Industrial Chic Kitchen on the Cheap
This kitchen gains a new look for under $500.
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Host Joan Steffend and designer Todd Kukral give a tired kitchen a modern and industrial look on a $500 budget.
To give the appearance of concrete countertops without the high cost, epoxy grout is used to resurface the existing countertops. The first step is to rough up the countertops with sandpaper so the epoxy will easily adhere to it. Step two is spreading epoxy grout over the existing Formica countertop. While the epoxy is still wet a large board is scraped over the countertop to level the surface and keep the edges smooth. When the epoxy is dry the countertops are sanded again with electric sanders to give it a concretelike appearance.
The walls are painted a vibrant blue in the dinette, and in the kitchen where it really enhances the color of the wood cabinets.
Prism boards typically used for fluorescent light covers are painted bright green. Random squares on the board were colored silver for accent. The boards are adhered to the wall with silicone caulk.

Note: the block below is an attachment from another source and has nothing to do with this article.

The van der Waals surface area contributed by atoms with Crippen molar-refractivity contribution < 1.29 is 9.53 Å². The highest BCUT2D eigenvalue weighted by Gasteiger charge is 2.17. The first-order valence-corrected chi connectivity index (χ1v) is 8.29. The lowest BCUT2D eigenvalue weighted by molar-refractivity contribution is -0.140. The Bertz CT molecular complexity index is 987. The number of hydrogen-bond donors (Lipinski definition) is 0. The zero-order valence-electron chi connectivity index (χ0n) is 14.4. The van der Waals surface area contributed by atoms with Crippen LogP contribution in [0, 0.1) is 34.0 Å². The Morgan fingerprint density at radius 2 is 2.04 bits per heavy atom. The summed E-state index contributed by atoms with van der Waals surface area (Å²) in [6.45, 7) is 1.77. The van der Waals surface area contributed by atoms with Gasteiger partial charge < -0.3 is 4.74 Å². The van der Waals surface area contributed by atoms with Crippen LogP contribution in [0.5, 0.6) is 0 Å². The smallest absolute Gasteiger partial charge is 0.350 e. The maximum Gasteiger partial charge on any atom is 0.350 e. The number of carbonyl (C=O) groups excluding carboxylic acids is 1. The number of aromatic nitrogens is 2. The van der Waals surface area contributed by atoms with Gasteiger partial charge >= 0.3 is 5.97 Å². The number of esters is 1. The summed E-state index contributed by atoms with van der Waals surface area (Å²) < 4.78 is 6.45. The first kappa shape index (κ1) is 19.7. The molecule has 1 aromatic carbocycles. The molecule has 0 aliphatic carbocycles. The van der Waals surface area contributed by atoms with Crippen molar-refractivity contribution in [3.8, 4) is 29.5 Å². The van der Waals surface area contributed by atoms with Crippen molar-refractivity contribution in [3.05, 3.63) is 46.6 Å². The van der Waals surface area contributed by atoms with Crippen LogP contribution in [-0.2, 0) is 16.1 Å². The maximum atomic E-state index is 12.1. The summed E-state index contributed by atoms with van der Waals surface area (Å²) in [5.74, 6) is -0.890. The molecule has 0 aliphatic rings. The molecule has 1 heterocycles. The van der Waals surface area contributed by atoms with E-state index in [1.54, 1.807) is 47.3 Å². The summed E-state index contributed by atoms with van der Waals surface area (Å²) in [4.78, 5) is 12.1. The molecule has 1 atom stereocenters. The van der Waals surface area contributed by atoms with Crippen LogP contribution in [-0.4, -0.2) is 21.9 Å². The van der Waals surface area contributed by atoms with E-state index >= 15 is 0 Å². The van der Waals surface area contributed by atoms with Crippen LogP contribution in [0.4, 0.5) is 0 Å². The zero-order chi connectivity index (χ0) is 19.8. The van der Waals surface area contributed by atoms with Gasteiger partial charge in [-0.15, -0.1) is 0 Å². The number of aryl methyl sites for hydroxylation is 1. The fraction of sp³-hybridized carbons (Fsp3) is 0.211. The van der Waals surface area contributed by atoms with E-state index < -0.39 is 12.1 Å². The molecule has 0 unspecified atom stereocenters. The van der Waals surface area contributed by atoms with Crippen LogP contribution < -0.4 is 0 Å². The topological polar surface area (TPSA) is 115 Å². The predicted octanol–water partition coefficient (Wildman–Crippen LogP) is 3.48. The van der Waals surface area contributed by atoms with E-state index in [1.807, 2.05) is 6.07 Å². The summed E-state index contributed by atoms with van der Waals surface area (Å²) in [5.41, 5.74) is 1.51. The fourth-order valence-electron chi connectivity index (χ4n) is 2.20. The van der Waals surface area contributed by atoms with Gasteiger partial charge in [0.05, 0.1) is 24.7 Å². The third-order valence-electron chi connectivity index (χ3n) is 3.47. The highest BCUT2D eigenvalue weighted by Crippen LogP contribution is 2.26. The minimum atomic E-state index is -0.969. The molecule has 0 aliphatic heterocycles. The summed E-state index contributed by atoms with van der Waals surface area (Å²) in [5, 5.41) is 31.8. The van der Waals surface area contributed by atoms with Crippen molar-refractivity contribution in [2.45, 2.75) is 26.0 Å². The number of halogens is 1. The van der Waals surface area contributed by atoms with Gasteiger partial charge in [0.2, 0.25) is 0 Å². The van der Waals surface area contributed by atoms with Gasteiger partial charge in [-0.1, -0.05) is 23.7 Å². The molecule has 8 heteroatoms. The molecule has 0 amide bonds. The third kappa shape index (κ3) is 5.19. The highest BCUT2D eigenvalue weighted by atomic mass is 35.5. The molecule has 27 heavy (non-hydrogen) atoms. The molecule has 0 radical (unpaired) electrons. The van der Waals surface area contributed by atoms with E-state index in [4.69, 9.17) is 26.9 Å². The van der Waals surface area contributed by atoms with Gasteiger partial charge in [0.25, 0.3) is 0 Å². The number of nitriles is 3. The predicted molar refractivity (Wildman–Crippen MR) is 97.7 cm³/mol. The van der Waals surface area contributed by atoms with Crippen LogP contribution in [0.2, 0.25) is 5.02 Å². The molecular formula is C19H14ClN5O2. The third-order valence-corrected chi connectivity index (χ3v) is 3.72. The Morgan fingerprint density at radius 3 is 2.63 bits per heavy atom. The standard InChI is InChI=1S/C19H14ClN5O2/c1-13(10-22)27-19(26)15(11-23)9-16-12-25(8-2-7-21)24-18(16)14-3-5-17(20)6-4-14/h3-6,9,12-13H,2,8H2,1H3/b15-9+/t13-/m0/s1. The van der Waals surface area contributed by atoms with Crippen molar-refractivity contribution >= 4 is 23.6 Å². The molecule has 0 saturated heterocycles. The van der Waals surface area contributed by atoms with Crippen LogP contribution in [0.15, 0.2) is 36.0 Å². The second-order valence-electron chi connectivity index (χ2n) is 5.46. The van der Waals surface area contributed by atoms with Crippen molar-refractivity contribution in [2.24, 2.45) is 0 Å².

The shelves above the sink are made of glass so the light above them will shine through. The black mounting brackets match the countertops and the crown molding.
The crown molding is made from medium-density fiberboard and painted black to match the countertops. The molding is mounted slightly off the wall with a 1" x 2" board so rope lighting can be tucked up behind the molding. The rope lighting can't be seen but gives off warm indirect light all around the space.
To dress up the existing wood cabinets sleek chrome hardware is added throughout the kitchen.
Curtains are hung on a dowel that is hidden behind the molding on both sides of the French doors.
Chairs and Bar Stools
To update the homeowner's dining chairs and bar stools new upholstery in a rich blue fabric is added.
A free-form metal sculpture is made by bending metal lath in different shapes and directions.
Black and White Photos
An old bunk bed ladder purchased at a thrift store is painted black and hung horizontally in the dining area. The homeowner's black-and-white photographs are enlarged and placed inside each section of the ladder.
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